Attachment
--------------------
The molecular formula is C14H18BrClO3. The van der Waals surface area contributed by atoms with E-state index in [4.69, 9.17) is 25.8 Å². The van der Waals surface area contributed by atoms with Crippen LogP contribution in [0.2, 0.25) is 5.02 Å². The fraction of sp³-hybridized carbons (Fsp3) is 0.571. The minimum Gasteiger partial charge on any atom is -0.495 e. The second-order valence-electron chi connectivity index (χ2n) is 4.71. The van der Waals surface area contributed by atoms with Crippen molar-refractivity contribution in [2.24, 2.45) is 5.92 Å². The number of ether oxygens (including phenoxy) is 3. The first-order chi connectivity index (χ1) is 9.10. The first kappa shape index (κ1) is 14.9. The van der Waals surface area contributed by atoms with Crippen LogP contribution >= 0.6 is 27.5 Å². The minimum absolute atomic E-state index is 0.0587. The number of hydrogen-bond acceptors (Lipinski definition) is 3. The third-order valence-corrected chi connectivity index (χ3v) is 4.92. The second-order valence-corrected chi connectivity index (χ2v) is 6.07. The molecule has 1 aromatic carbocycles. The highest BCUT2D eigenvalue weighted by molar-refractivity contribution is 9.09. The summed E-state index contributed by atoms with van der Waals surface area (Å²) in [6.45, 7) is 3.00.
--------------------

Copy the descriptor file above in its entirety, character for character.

The molecular formula is C14H18BrClO3. The van der Waals surface area contributed by atoms with E-state index in [4.69, 9.17) is 25.8 Å². The van der Waals surface area contributed by atoms with Crippen LogP contribution in [0.2, 0.25) is 5.02 Å². The fraction of sp³-hybridized carbons (Fsp3) is 0.571. The minimum Gasteiger partial charge on any atom is -0.495 e. The second-order valence-electron chi connectivity index (χ2n) is 4.71. The van der Waals surface area contributed by atoms with Crippen molar-refractivity contribution in [2.24, 2.45) is 5.92 Å². The number of ether oxygens (including phenoxy) is 3. The first-order chi connectivity index (χ1) is 9.10. The first kappa shape index (κ1) is 14.9. The van der Waals surface area contributed by atoms with Crippen LogP contribution >= 0.6 is 27.5 Å². The minimum absolute atomic E-state index is 0.0587. The number of hydrogen-bond acceptors (Lipinski definition) is 3. The third-order valence-corrected chi connectivity index (χ3v) is 4.92. The second-order valence-corrected chi connectivity index (χ2v) is 6.07. The molecule has 1 aromatic carbocycles. The highest BCUT2D eigenvalue weighted by molar-refractivity contribution is 9.09. The summed E-state index contributed by atoms with van der Waals surface area (Å²) in [6.45, 7) is 3.00.